The Darkness Behind Hunger. Hunger Is A Constant, Everchanging

1224 WordsMar 15, 20175 Pages
The Darkness Behind Hunger Hunger is a constant, everchanging human trait. Although it is almost always associated in the context of food, the characteristic of hunger can also relate to the craving of a certain aspect of life. When one hungers, whether for an aspect or for food, they will search for a method to quench their feelings of that certain hunger. Although this is not necessarily a negative outcome, for hunger can work to motivate and drive a person to an overall goal, a growing uncontrolled and unnoticed hunger can be very dangerous. If a person is unable or unwilling to reach their goal, they obliviously allow hunger to grow inside of them, causing them to commit vast and rash actions at an attempt to obtain the specific…show more content…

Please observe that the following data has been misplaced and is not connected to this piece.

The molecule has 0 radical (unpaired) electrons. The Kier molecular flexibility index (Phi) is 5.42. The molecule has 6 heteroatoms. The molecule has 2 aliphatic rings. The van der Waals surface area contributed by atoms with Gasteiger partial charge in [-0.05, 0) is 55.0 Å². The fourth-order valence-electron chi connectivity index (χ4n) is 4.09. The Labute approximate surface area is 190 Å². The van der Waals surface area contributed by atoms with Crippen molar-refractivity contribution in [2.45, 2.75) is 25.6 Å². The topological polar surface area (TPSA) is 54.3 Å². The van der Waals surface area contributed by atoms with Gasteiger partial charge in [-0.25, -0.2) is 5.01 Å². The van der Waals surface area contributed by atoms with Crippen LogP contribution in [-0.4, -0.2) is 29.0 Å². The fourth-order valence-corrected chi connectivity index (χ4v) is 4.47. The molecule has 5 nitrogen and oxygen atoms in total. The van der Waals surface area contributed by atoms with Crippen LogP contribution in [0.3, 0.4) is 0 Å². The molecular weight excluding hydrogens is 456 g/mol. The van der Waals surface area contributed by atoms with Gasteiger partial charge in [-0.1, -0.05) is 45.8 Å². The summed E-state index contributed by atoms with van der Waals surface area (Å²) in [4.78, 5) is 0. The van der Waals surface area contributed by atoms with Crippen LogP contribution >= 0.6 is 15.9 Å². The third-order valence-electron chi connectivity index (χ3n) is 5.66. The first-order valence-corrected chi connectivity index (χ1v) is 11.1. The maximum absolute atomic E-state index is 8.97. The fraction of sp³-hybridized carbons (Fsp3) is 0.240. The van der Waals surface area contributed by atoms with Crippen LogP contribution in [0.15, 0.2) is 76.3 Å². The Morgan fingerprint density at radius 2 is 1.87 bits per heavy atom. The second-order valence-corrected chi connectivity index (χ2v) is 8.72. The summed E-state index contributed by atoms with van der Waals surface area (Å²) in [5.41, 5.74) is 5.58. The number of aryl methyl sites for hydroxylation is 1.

Amir’s cruel and shocking comment not only showcase his jealously and hatred towards the people Baba turns his attention to, but also reveals the evil actions Amir commits is directly related to his growing hunger. Similarly, to Amir, Ishmael is also introduced as a kind and innocent boy whose innocence is quickly lost as war erupts in Sierra Leone. As Ishmael struggles to obtain food and other necessitates, his hunger for survival rapidly increases. Ishmael’s increase in hunger ultimately drives him to extreme extents as he attempts to survive. For example, as Ishmael and his friends are unable to locate anything to eat, they decide to steal food from a boy instead, by “rush[ing] on [the] boy at the same time … [and] tak[ing] [his] corn from him” (Beah 30). The idea of stealing is clearly wrong, however, like Amir, both character’s hunger ultimately drive them to commit evil actions. As Amir and Ishmael become increasingly desperate and allow their hunger to grow, they continue to commit evil actions and eventually lose their ability to suppress their inner desires. As Amir’s craving for Baba’s love quickly overcomes his conscience, he decides to abandon his friend being raped, claiming “[he] ran because [he is] a coward” (Hosseini 82). Although Amir states the reason why he ran was out of fear, his decision to run instead of giving the kite to Assef is a clear indication that the desire for Baba’s love greatly influenced his decision. After the

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